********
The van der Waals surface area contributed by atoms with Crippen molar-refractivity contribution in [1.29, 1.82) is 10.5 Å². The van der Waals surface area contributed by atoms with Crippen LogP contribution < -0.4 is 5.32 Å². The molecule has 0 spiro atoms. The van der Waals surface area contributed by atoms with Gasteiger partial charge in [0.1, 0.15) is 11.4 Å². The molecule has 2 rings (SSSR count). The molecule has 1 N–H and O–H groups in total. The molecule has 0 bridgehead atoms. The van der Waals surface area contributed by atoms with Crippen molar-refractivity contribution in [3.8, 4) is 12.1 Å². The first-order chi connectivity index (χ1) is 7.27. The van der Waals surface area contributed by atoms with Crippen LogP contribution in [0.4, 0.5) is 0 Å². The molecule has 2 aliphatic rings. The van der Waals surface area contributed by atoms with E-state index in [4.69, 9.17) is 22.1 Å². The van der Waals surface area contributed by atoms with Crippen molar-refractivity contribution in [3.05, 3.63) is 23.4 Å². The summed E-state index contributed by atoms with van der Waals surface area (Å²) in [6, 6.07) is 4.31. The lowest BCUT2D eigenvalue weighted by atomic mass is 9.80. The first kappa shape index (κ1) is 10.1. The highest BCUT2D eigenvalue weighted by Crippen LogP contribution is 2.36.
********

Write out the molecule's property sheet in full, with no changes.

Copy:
The van der Waals surface area contributed by atoms with Crippen molar-refractivity contribution in [1.29, 1.82) is 10.5 Å². The van der Waals surface area contributed by atoms with Crippen LogP contribution < -0.4 is 5.32 Å². The molecule has 0 spiro atoms. The van der Waals surface area contributed by atoms with Gasteiger partial charge in [0.1, 0.15) is 11.4 Å². The molecule has 2 rings (SSSR count). The molecule has 1 N–H and O–H groups in total. The molecule has 0 bridgehead atoms. The van der Waals surface area contributed by atoms with Crippen molar-refractivity contribution in [3.8, 4) is 12.1 Å². The first-order chi connectivity index (χ1) is 7.27. The van der Waals surface area contributed by atoms with Crippen LogP contribution in [0.4, 0.5) is 0 Å². The molecule has 2 aliphatic rings. The van der Waals surface area contributed by atoms with E-state index in [4.69, 9.17) is 22.1 Å². The van der Waals surface area contributed by atoms with Crippen molar-refractivity contribution in [3.05, 3.63) is 23.4 Å². The summed E-state index contributed by atoms with van der Waals surface area (Å²) in [6, 6.07) is 4.31. The lowest BCUT2D eigenvalue weighted by atomic mass is 9.80. The first kappa shape index (κ1) is 10.1. The highest BCUT2D eigenvalue weighted by Crippen LogP contribution is 2.36.